Syrian crisis: Latest developments
Syria warned the United States on Friday that it is prepared to confront any aggression against the war-torn nation.
The challenge came as Western powers debated the use of military force against Syria's government in response to a chemical weapons attack in Damascus' suburbs last week.
U.S. President Barack Obama has said there's no doubt that Syria launched chemical weapons attacks against its own people. Syrian President Bashar al-Assad's regime has blamed the August 21 attack on rebels.
-- Russian Foreign Minister Alexander Lukashevich dismissed a possible missile strike as "unacceptable." He added that United Nations weapons inspectors are still investigating and "without any proof we are hearing threats of striking Syria."
-- Australian Prime Minister Kevin Rudd says the evidence against al-Assad is overwhelming and, "therefore, the focus now legitimately lies on the most appropriate from of international response."
-- There has been no request by the United States or any other country for the Australian military to participate in possible strike against Syria, Rudd said.
-- Obama said he has not made a decision on how to respond to the chemical weapons attack, but he called it "a challenge to the world."
-- The president also said the U.S. military and his security team were looking at a "wide range of options," but he added that any American action would not involve sending troops or waging a long-term campaign.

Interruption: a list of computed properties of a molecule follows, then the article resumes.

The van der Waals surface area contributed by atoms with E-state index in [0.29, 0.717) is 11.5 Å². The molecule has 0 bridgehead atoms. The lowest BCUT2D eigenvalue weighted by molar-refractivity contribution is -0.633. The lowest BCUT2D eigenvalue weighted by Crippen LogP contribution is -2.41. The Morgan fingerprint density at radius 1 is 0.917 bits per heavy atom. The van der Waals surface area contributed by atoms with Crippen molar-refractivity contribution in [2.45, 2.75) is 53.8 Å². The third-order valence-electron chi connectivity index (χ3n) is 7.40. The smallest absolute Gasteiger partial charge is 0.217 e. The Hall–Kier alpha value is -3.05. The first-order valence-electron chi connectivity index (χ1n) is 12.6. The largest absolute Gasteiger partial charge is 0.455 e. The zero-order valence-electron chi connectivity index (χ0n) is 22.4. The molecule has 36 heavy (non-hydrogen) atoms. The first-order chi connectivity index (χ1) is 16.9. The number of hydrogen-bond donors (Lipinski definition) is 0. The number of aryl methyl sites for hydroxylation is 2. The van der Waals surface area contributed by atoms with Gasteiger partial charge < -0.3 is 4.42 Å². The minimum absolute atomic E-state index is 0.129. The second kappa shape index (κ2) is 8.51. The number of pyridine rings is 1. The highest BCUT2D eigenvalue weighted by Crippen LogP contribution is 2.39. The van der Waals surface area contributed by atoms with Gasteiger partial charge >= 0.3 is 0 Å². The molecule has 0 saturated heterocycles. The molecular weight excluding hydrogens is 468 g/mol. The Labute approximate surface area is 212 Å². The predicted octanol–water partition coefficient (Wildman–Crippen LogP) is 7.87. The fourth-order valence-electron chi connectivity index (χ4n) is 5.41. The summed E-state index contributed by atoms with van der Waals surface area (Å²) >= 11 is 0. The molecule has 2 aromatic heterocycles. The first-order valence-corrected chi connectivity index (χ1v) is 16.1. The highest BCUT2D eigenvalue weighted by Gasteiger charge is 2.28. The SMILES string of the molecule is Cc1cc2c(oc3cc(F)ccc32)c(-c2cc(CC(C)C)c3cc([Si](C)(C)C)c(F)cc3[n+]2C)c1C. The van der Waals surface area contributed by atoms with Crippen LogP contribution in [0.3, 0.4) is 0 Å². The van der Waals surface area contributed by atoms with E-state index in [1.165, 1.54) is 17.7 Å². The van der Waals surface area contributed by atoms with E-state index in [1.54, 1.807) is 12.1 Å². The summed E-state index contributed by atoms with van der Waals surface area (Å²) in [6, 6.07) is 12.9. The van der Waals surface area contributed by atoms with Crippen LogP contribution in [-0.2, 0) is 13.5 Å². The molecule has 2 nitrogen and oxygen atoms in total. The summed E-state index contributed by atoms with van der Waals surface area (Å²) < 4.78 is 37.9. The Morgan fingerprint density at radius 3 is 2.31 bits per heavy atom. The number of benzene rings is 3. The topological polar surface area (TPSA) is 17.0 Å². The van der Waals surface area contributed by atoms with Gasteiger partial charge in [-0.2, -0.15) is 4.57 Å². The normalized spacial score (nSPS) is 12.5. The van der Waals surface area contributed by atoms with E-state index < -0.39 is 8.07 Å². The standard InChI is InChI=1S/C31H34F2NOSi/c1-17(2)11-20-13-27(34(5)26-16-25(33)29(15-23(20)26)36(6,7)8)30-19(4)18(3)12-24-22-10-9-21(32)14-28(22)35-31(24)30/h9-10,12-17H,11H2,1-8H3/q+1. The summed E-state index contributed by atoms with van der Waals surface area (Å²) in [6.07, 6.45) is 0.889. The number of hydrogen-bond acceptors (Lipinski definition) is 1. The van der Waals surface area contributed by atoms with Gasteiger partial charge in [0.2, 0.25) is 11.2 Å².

-- Secretary of State John Kerry said Friday that U.S. intelligence information found that 1,429 people were killed in last week's chemical weapons attack in Syria, including at least 426 children.
-- A preliminary U.S. government assessment asserted "with high confidence that the Syrian government carried out the chemical weapons attack against opposition elements in the Damascus suburbs." Kerry said the question now is "what are we ... in the world going to do about it."
-- The United States says in an assessment released Friday that it has "intelligence that leads us to assess that Syrian chemical weapons personnel ... were preparing chemical weapons munitions prior to" what Washington believes was a chemical weapons attack in the Damascus suburbs on August 21.
-- Kerry said Syrian officials made preparations for chemical weapons use for three days prior to the August 21 attack, and that rockets were launched from areas controlled by the Syrian regime and landed in areas controlled by the opposition or contested.